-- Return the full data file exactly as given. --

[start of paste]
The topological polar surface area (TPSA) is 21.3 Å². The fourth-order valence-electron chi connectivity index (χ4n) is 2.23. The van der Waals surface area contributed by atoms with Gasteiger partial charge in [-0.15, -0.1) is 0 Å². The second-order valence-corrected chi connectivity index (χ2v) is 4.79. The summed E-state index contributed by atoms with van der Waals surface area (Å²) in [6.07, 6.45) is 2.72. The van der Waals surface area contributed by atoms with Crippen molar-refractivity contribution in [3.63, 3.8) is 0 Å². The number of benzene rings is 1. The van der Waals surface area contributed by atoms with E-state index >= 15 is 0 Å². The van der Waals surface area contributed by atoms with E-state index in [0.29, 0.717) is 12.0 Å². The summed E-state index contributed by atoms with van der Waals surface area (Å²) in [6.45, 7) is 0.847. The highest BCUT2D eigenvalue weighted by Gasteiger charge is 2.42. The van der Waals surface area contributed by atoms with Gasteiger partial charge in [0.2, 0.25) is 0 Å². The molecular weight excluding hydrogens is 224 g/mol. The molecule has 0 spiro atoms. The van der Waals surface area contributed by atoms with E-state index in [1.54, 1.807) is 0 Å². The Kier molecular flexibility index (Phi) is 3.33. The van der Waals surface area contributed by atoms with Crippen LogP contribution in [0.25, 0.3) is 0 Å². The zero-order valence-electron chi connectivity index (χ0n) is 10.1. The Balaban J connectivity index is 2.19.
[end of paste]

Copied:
The topological polar surface area (TPSA) is 21.3 Å². The fourth-order valence-electron chi connectivity index (χ4n) is 2.23. The van der Waals surface area contributed by atoms with Gasteiger partial charge in [-0.15, -0.1) is 0 Å². The second-order valence-corrected chi connectivity index (χ2v) is 4.79. The summed E-state index contributed by atoms with van der Waals surface area (Å²) in [6.07, 6.45) is 2.72. The van der Waals surface area contributed by atoms with Crippen molar-refractivity contribution in [3.63, 3.8) is 0 Å². The number of benzene rings is 1. The van der Waals surface area contributed by atoms with E-state index >= 15 is 0 Å². The van der Waals surface area contributed by atoms with E-state index in [0.29, 0.717) is 12.0 Å². The summed E-state index contributed by atoms with van der Waals surface area (Å²) in [6.45, 7) is 0.847. The highest BCUT2D eigenvalue weighted by Gasteiger charge is 2.42. The van der Waals surface area contributed by atoms with Gasteiger partial charge in [0.2, 0.25) is 0 Å². The molecular weight excluding hydrogens is 224 g/mol. The molecule has 0 spiro atoms. The van der Waals surface area contributed by atoms with E-state index in [1.54, 1.807) is 0 Å². The Kier molecular flexibility index (Phi) is 3.33. The van der Waals surface area contributed by atoms with Crippen LogP contribution in [0.25, 0.3) is 0 Å². The zero-order valence-electron chi connectivity index (χ0n) is 10.1. The Balaban J connectivity index is 2.19.